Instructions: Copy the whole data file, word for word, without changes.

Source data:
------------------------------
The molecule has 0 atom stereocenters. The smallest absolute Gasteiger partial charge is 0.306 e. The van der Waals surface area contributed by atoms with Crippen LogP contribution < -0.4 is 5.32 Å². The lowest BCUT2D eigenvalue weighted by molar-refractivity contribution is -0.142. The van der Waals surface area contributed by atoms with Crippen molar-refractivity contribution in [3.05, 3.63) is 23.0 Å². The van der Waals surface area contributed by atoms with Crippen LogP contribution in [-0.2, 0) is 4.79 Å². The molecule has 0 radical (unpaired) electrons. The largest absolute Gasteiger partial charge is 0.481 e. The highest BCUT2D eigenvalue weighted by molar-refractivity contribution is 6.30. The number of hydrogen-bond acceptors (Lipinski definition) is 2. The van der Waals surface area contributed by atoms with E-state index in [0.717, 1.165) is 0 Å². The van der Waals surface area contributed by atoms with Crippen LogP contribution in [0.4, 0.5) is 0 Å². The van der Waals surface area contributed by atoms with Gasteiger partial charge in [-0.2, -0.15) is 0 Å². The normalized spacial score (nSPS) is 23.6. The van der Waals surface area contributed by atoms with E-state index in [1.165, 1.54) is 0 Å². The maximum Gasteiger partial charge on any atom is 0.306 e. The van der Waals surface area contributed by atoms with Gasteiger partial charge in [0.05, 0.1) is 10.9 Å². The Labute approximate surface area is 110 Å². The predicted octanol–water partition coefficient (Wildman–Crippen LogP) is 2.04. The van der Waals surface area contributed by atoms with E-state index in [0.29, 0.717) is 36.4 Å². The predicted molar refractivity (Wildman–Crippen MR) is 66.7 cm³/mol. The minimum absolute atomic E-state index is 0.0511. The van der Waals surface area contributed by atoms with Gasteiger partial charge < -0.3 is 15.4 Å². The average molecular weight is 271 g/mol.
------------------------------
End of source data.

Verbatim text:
The molecule has 0 atom stereocenters. The smallest absolute Gasteiger partial charge is 0.306 e. The van der Waals surface area contributed by atoms with Crippen LogP contribution < -0.4 is 5.32 Å². The lowest BCUT2D eigenvalue weighted by molar-refractivity contribution is -0.142. The van der Waals surface area contributed by atoms with Crippen molar-refractivity contribution in [3.05, 3.63) is 23.0 Å². The van der Waals surface area contributed by atoms with Crippen LogP contribution in [-0.2, 0) is 4.79 Å². The molecule has 0 radical (unpaired) electrons. The largest absolute Gasteiger partial charge is 0.481 e. The highest BCUT2D eigenvalue weighted by molar-refractivity contribution is 6.30. The number of hydrogen-bond acceptors (Lipinski definition) is 2. The van der Waals surface area contributed by atoms with E-state index in [0.717, 1.165) is 0 Å². The van der Waals surface area contributed by atoms with Crippen LogP contribution in [0.4, 0.5) is 0 Å². The van der Waals surface area contributed by atoms with Gasteiger partial charge in [-0.2, -0.15) is 0 Å². The normalized spacial score (nSPS) is 23.6. The van der Waals surface area contributed by atoms with E-state index in [1.165, 1.54) is 0 Å². The maximum Gasteiger partial charge on any atom is 0.306 e. The van der Waals surface area contributed by atoms with Gasteiger partial charge in [0.05, 0.1) is 10.9 Å². The Labute approximate surface area is 110 Å². The predicted octanol–water partition coefficient (Wildman–Crippen LogP) is 2.04. The van der Waals surface area contributed by atoms with E-state index in [0.29, 0.717) is 36.4 Å². The predicted molar refractivity (Wildman–Crippen MR) is 66.7 cm³/mol. The minimum absolute atomic E-state index is 0.0511. The van der Waals surface area contributed by atoms with Gasteiger partial charge < -0.3 is 15.4 Å². The average molecular weight is 271 g/mol.